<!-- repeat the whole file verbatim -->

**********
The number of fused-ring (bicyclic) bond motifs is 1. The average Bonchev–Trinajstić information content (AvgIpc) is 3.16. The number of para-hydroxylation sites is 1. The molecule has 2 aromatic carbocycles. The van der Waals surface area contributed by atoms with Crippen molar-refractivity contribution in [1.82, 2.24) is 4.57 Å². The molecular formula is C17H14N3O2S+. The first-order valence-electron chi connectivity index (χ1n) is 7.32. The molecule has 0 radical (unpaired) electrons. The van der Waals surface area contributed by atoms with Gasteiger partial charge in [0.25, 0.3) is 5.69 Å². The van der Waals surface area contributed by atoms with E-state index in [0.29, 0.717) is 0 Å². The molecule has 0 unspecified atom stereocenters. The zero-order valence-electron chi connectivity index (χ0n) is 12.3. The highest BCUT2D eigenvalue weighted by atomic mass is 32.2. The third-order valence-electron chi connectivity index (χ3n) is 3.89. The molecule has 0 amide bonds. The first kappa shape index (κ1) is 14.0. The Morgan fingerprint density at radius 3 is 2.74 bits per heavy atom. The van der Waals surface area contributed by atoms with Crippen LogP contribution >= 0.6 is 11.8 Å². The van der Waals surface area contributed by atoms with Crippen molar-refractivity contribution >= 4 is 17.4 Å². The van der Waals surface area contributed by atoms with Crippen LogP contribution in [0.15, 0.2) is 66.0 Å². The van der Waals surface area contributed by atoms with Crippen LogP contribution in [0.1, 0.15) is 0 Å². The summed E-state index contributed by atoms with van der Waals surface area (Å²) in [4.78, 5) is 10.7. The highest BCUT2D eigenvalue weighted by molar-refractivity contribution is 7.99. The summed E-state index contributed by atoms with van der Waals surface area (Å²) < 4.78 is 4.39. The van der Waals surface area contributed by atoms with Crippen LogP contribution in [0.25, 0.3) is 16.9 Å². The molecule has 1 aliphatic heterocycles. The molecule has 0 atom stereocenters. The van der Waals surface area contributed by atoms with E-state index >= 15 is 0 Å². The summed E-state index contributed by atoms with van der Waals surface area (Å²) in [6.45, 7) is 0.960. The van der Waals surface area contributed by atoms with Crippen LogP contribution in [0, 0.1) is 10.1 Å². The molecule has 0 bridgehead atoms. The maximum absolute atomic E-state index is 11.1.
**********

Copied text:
The number of fused-ring (bicyclic) bond motifs is 1. The average Bonchev–Trinajstić information content (AvgIpc) is 3.16. The number of para-hydroxylation sites is 1. The molecule has 2 aromatic carbocycles. The van der Waals surface area contributed by atoms with Crippen molar-refractivity contribution in [1.82, 2.24) is 4.57 Å². The molecular formula is C17H14N3O2S+. The first-order valence-electron chi connectivity index (χ1n) is 7.32. The molecule has 0 radical (unpaired) electrons. The van der Waals surface area contributed by atoms with Gasteiger partial charge in [0.25, 0.3) is 5.69 Å². The van der Waals surface area contributed by atoms with E-state index in [0.29, 0.717) is 0 Å². The molecule has 0 unspecified atom stereocenters. The zero-order valence-electron chi connectivity index (χ0n) is 12.3. The highest BCUT2D eigenvalue weighted by atomic mass is 32.2. The third-order valence-electron chi connectivity index (χ3n) is 3.89. The molecule has 0 amide bonds. The first kappa shape index (κ1) is 14.0. The Morgan fingerprint density at radius 3 is 2.74 bits per heavy atom. The van der Waals surface area contributed by atoms with Crippen LogP contribution >= 0.6 is 11.8 Å². The van der Waals surface area contributed by atoms with Crippen molar-refractivity contribution >= 4 is 17.4 Å². The van der Waals surface area contributed by atoms with Crippen LogP contribution in [0.15, 0.2) is 66.0 Å². The van der Waals surface area contributed by atoms with Crippen LogP contribution in [0.1, 0.15) is 0 Å². The summed E-state index contributed by atoms with van der Waals surface area (Å²) in [4.78, 5) is 10.7. The highest BCUT2D eigenvalue weighted by molar-refractivity contribution is 7.99. The summed E-state index contributed by atoms with van der Waals surface area (Å²) < 4.78 is 4.39. The van der Waals surface area contributed by atoms with Crippen LogP contribution in [0.25, 0.3) is 16.9 Å². The molecule has 1 aliphatic heterocycles. The molecule has 0 atom stereocenters. The van der Waals surface area contributed by atoms with E-state index >= 15 is 0 Å². The summed E-state index contributed by atoms with van der Waals surface area (Å²) in [6.45, 7) is 0.960. The van der Waals surface area contributed by atoms with Crippen LogP contribution in [0, 0.1) is 10.1 Å². The molecule has 0 bridgehead atoms. The maximum absolute atomic E-state index is 11.1.